Gray mold appreciates moderate heat (development is optimal between 18 and 20 ° C) and especially humidity (rainy periods, humid atmosphere in the greenhouse). Poor ventilation is also a favorable factor (cultivation in limited spaces, dense vegetation).

Prevention is especially important: of course, no one controls the weather conditions, but it is possible to reduce the risk of attack by ensuring good ventilation around the installation and sensitive organs. In terms of treatment, fungicides can be used, although gray mold strains tend to become resistant to frequently used chemicals.

It is a cryptogamic disease caused by various fungi that affect many plants, both in the garden and in the layers of vegetables. Withered stems, yellow spots on leaves, rotten roots are the first symptoms.) Depending on the fungus in question and the plant species affected, the severity of the disease is variable.

Fungi develop a mycelium in the soil and contaminate plants through roots. Conductive vessels may be affected. Some strains also produce mycotoxins. Climatic and agronomic conditions (unbalanced soil, lack of crop rotation) influence the development of the disease. Although each fungal species evolves differently, warm (25 ° C +) and humid conditions favor their appearance.

If wilting caused by fusariosis is best known in cereal crops such as wheat, and perennial or annual ornamental plants (dahlias, freesias, herbs, daisies, carnations, sweet peas, etc.), vegetables (asparagus, eggplant, beans, melons , peas, potatoes, tomatoes), fruit trees and lawn can be affected by these fungi and show more or less comparable symptoms.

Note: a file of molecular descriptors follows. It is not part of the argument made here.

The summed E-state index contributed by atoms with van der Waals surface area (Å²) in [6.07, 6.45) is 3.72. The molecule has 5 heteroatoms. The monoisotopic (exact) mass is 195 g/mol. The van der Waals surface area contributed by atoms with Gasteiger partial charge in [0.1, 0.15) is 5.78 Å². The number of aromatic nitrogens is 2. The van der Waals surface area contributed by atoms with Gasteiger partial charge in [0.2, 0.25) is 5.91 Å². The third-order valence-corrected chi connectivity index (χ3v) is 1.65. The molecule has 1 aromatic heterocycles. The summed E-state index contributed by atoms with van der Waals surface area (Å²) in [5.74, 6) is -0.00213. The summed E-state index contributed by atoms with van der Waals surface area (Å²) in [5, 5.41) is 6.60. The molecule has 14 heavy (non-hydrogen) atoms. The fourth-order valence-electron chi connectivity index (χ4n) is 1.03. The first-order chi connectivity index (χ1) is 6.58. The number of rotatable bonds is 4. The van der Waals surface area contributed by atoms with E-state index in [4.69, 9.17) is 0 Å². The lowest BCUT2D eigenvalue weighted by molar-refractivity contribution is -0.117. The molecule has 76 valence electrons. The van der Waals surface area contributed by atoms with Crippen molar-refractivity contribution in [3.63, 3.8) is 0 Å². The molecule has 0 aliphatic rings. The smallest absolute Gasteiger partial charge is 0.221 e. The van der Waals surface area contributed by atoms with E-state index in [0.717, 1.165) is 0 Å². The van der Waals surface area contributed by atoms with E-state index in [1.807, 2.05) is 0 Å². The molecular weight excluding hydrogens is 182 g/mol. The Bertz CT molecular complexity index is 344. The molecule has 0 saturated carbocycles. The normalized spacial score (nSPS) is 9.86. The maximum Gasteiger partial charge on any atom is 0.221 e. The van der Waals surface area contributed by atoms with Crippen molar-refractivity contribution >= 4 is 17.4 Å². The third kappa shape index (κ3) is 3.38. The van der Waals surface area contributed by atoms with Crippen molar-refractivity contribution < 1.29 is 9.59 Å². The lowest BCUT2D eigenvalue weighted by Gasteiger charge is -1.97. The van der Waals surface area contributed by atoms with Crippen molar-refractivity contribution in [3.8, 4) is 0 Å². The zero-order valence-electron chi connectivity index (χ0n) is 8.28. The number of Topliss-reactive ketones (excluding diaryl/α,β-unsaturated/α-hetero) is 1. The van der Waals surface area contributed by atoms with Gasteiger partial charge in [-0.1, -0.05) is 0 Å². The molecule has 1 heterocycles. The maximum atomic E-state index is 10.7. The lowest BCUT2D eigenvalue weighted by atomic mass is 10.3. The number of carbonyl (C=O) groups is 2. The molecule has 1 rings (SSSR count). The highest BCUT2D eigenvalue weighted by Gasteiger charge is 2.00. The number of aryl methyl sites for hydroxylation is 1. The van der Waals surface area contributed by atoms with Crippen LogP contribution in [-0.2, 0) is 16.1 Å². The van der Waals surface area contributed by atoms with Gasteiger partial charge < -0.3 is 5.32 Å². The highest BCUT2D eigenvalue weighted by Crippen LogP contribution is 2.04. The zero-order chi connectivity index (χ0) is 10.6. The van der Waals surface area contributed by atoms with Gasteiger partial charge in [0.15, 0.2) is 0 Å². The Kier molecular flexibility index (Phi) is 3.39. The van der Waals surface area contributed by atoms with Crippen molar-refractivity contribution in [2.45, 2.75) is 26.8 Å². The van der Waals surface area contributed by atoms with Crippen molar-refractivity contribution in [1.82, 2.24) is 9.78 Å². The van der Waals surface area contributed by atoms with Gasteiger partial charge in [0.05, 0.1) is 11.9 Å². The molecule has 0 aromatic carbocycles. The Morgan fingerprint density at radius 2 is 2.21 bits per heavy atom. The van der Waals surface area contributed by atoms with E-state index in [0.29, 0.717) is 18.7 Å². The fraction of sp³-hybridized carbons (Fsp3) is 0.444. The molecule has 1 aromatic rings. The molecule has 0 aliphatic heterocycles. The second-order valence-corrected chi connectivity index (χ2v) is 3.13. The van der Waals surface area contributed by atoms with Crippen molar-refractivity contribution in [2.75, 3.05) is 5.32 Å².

There is no treatment for the affected plants. In case of attack, the only possible actions are to stop the spread of the disease: uproot the affected subjects, collect them with a leaf vacuum cleaner ( here is a comparative list ) burn them, remove the soil around the roots and stop growing sensitive plants or varieties. there.

As a precautionary measure, mulch the garden soil (this avoids the spread of pathogens), respect the rotation of vegetables, grow healthy plants and seeds, hardy varieties and use healthy soil when planting. Finally, rebalance and lighten your soil by adding baked compost.

It is a fungal disease caused by a fungus found in the soil: Plasmodiophora brassicae.

When a plant that carries the fungus dies, it releases pathogenic spores into the soil. The spores can survive for many years waiting to find the roots of the host plants.

The hernia fungus attacks plants from the cultivated Brassicaceae (Cruciferae) family, such as cabbage (cabbage, green cabbage, Brussels sprouts, cauliflower, Chinese cabbage), turnips, radishes, route. The first signs of infestation appear on the aerial parts of the plant: first the leaves wither. It is observed especially on hot days, the coolness of the night restoring the affected young plants. Then yellow discoloration may occur.

Unfortunately, when these symptoms are visible on the leaves, it means that the fungus is already present at the roots: first, some solid swellings form. Then the roots grow. Eventually, they become black and rotten, giving off an unpleasant odor. Cabbage hernia disrupts the growth of the infected plant and can cause its death.

The pathogenic fungus grows mainly in acidic soil. Temperatures between 19 and 25 ° C combined with high soil moisture are also favorable factors for the development of the disease. The attacks can be seen throughout the growing season. Propagation vectors are numerous: earth, water, shoes, tools, etc.

Improves soil drainage if necessary: ​​excess water promotes the spread of the disease. Make calcareous changes if the soil has a pH below 6. Extend rotations. Clean tools to avoid contaminating healthy soil. In case of infestation, the only solution is to remove and burn the affected plants or let them decompose away from the vegetable garden.



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victor mardare

victor mardare

Shorty fell in love, yeah she always call me handsome